Historically, the HR and manager relationship has experienced a lot of tension. Managers tend to view HR as “paper pushers,” while HR teams don’t feel like managers are fulfilling their roles as culture champions. But the relationship between HR and managers is important when it comes to the success of an organization, and both sides need each other to accomplish their respective goals.
That’s why we want to create a world of work where the HR and manager relationship is motivated by partnership rather than compliance. In this article, we explain how to intentionally cultivate deeper, more collaborative relationships between HR and managers.
What the HR and manager relationship should look like
Generally, the HR and manager relationship tends to fall into one of two categories, one negative and one positive:
This type of relationship happens when both sides view each other as obstacles. Managers view HR as the “compliance police” instead of a strategic partner. Similarly, HR views managers as barriers to successfully implementing their initiatives instead of being advocates. In a blocker relationship, both sides also become too focused on their own goals and develop tunnel vision instead of identifying areas of shared interests.
Example of a blocker relationship:
Let’s say your team wants to introduce a virtual wellness week to address the increased anxiety of employees during COVID-19. While HR is excited about this initiative, managers are not because they know from conversations with direct reports that employees are feeling fatigued by virtual events.
Instead of communicating this misalignment with HR, managers resist the initiative and don’t help promote it – which is frustrating for your team since they’ve already invested time and energy into making it happen. As a result, the virtual wellness week sees poor attendance and continues the cycle of tension between HR and managers.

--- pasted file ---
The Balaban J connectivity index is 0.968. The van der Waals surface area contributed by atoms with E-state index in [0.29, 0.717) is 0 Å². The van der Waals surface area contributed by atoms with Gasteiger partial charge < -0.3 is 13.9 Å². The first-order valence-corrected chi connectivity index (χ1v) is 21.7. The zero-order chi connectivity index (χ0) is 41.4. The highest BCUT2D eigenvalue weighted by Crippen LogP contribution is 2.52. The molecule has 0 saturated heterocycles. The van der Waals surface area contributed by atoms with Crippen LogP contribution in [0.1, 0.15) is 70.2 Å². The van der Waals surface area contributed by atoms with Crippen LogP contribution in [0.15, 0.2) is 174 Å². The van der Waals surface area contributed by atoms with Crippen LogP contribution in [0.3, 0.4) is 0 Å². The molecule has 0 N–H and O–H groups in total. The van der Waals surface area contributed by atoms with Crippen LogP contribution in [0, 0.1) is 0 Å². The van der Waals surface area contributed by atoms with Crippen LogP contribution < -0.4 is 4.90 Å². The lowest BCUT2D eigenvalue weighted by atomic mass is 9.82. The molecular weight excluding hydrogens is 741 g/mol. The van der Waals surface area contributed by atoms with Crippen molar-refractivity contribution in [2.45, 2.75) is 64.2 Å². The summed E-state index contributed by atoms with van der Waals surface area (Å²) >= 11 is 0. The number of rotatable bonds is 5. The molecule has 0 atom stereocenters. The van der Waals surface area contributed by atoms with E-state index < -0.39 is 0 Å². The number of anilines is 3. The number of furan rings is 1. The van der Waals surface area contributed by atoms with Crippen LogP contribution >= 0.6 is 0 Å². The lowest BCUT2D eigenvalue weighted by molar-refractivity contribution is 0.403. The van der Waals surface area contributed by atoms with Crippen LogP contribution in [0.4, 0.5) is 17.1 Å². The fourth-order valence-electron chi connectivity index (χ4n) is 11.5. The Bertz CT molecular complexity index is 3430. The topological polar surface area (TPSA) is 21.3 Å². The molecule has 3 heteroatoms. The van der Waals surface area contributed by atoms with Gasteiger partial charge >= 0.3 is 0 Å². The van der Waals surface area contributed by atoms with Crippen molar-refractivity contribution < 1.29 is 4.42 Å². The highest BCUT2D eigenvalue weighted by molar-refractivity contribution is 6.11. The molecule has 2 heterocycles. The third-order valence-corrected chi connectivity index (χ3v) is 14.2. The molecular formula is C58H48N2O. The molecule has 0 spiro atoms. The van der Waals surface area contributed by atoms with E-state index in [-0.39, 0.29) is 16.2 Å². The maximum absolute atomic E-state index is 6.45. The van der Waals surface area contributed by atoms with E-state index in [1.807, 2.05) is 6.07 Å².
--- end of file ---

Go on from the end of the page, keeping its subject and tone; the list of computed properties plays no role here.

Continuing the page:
This type of relationship happens when managers and HR have a shared intent. While their goals may look slightly different, both managers and HR teams find a connection and do their best to partner, try to amplify each other’s work, and bring compassion to the working relationship.
Example of an amplifier relationship:
We’ll use the same example as above – the HR team is introducing a new employee wellness initiative. This time, they brought managers into the process early and discussed what employees need most during these stressful times. Together, they agreed on giving the whole organization a collective mental health day.
The HR team and managers strategized the announcement and everyone benefited from having a day off to recharge. Afterward, they even distributed a short survey to see if this initiative was helpful and found it was a huge success, which strengthened the feelings of camaraderie between both sides.
Undoubtedly, the amplifier relationship is the most beneficial to everyone at an organization. While it’s not easy to make the transition from a blocker relationship to an amplifier relationship, we’ll share a few recommendations in the next section to make the process more digestible.
Recommendations to strengthen the HR and manager relationship
1. Identify shared goals
Before embarking on any project or initiative together, HR teams and managers need to identify their shared goals. To be clear: their goals don’t have to be exactly the same or 100% aligned – that’s simply not realistic. But they should, at the very least, have a shared intent. For instance, the shared intent can be improving the wellbeing of employees or increasing the diversity of the talent pool. Without taking the time to identify these commonalities, it may feel like HR is getting in the way of managers’ goals or vice versa.
Deploy an employee feedback strategy. An employee feedback strategy is a powerful way to collect feedback at scale. You can use this data to identify where your employees and teams are succeeding or struggling. This will help HR better support managers where they actually need help and identify areas where there are shared interests.